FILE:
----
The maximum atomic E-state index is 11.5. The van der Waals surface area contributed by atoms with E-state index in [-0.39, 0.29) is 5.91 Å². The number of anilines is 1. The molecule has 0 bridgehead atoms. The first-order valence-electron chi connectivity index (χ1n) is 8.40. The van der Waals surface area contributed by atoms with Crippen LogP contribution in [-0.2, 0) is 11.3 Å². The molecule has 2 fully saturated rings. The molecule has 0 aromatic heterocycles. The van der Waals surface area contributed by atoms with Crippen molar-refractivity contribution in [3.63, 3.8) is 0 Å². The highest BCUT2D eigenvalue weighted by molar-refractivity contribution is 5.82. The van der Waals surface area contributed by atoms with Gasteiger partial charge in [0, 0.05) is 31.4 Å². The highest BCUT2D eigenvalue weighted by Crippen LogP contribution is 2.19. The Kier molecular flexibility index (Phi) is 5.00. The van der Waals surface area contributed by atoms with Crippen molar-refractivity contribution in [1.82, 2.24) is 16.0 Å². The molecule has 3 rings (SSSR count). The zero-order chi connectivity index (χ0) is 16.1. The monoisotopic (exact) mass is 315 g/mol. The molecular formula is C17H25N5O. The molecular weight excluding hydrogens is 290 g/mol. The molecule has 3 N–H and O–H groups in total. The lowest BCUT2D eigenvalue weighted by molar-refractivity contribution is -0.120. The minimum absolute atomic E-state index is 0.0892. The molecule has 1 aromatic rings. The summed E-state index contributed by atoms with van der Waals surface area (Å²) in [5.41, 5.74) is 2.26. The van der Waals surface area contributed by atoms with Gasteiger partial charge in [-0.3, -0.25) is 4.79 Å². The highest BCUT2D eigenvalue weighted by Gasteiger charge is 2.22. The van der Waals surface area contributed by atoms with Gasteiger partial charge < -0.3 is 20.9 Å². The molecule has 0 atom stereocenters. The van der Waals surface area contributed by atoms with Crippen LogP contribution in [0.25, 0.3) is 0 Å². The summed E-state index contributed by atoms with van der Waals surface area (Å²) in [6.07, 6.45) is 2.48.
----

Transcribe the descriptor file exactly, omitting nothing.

The maximum atomic E-state index is 11.5. The van der Waals surface area contributed by atoms with E-state index in [-0.39, 0.29) is 5.91 Å². The number of anilines is 1. The molecule has 0 bridgehead atoms. The first-order valence-electron chi connectivity index (χ1n) is 8.40. The van der Waals surface area contributed by atoms with Crippen LogP contribution in [-0.2, 0) is 11.3 Å². The molecule has 2 fully saturated rings. The molecule has 0 aromatic heterocycles. The van der Waals surface area contributed by atoms with Crippen molar-refractivity contribution in [3.63, 3.8) is 0 Å². The highest BCUT2D eigenvalue weighted by molar-refractivity contribution is 5.82. The van der Waals surface area contributed by atoms with Gasteiger partial charge in [0, 0.05) is 31.4 Å². The highest BCUT2D eigenvalue weighted by Crippen LogP contribution is 2.19. The Kier molecular flexibility index (Phi) is 5.00. The van der Waals surface area contributed by atoms with Crippen molar-refractivity contribution in [1.82, 2.24) is 16.0 Å². The molecule has 3 rings (SSSR count). The zero-order chi connectivity index (χ0) is 16.1. The monoisotopic (exact) mass is 315 g/mol. The molecular formula is C17H25N5O. The molecular weight excluding hydrogens is 290 g/mol. The molecule has 3 N–H and O–H groups in total. The lowest BCUT2D eigenvalue weighted by molar-refractivity contribution is -0.120. The minimum absolute atomic E-state index is 0.0892. The molecule has 1 aromatic rings. The summed E-state index contributed by atoms with van der Waals surface area (Å²) in [5.41, 5.74) is 2.26. The van der Waals surface area contributed by atoms with Gasteiger partial charge in [-0.3, -0.25) is 4.79 Å². The highest BCUT2D eigenvalue weighted by Gasteiger charge is 2.22. The van der Waals surface area contributed by atoms with Gasteiger partial charge < -0.3 is 20.9 Å². The molecule has 0 atom stereocenters. The van der Waals surface area contributed by atoms with Crippen LogP contribution in [0.25, 0.3) is 0 Å². The summed E-state index contributed by atoms with van der Waals surface area (Å²) in [6.07, 6.45) is 2.48.